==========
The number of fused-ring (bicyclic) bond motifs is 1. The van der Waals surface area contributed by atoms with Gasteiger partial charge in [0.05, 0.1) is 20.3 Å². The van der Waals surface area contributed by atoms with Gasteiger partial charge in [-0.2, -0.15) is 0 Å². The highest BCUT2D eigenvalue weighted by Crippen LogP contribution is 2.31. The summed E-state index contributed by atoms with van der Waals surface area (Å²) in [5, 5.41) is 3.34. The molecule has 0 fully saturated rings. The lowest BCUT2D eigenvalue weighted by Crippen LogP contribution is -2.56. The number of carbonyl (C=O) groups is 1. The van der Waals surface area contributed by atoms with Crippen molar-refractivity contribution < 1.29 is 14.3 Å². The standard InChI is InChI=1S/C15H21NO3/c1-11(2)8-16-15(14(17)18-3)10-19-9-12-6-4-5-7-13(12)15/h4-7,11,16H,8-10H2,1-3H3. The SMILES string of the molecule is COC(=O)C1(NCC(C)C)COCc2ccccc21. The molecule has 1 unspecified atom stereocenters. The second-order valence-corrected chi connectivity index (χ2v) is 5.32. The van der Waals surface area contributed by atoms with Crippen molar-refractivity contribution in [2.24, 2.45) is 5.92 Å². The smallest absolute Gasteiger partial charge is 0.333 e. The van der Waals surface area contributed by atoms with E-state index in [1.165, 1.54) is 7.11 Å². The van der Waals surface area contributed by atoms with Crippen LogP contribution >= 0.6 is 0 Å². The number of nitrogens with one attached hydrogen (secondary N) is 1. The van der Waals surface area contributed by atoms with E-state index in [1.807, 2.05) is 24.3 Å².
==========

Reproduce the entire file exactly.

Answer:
The number of fused-ring (bicyclic) bond motifs is 1. The van der Waals surface area contributed by atoms with Gasteiger partial charge in [0.05, 0.1) is 20.3 Å². The van der Waals surface area contributed by atoms with Gasteiger partial charge in [-0.2, -0.15) is 0 Å². The highest BCUT2D eigenvalue weighted by Crippen LogP contribution is 2.31. The summed E-state index contributed by atoms with van der Waals surface area (Å²) in [5, 5.41) is 3.34. The molecule has 0 fully saturated rings. The lowest BCUT2D eigenvalue weighted by Crippen LogP contribution is -2.56. The number of carbonyl (C=O) groups is 1. The van der Waals surface area contributed by atoms with Crippen molar-refractivity contribution < 1.29 is 14.3 Å². The standard InChI is InChI=1S/C15H21NO3/c1-11(2)8-16-15(14(17)18-3)10-19-9-12-6-4-5-7-13(12)15/h4-7,11,16H,8-10H2,1-3H3. The SMILES string of the molecule is COC(=O)C1(NCC(C)C)COCc2ccccc21. The molecule has 1 unspecified atom stereocenters. The second-order valence-corrected chi connectivity index (χ2v) is 5.32. The van der Waals surface area contributed by atoms with Crippen molar-refractivity contribution in [2.24, 2.45) is 5.92 Å². The smallest absolute Gasteiger partial charge is 0.333 e. The van der Waals surface area contributed by atoms with E-state index in [1.165, 1.54) is 7.11 Å². The van der Waals surface area contributed by atoms with Crippen LogP contribution >= 0.6 is 0 Å². The number of nitrogens with one attached hydrogen (secondary N) is 1. The van der Waals surface area contributed by atoms with E-state index in [1.807, 2.05) is 24.3 Å².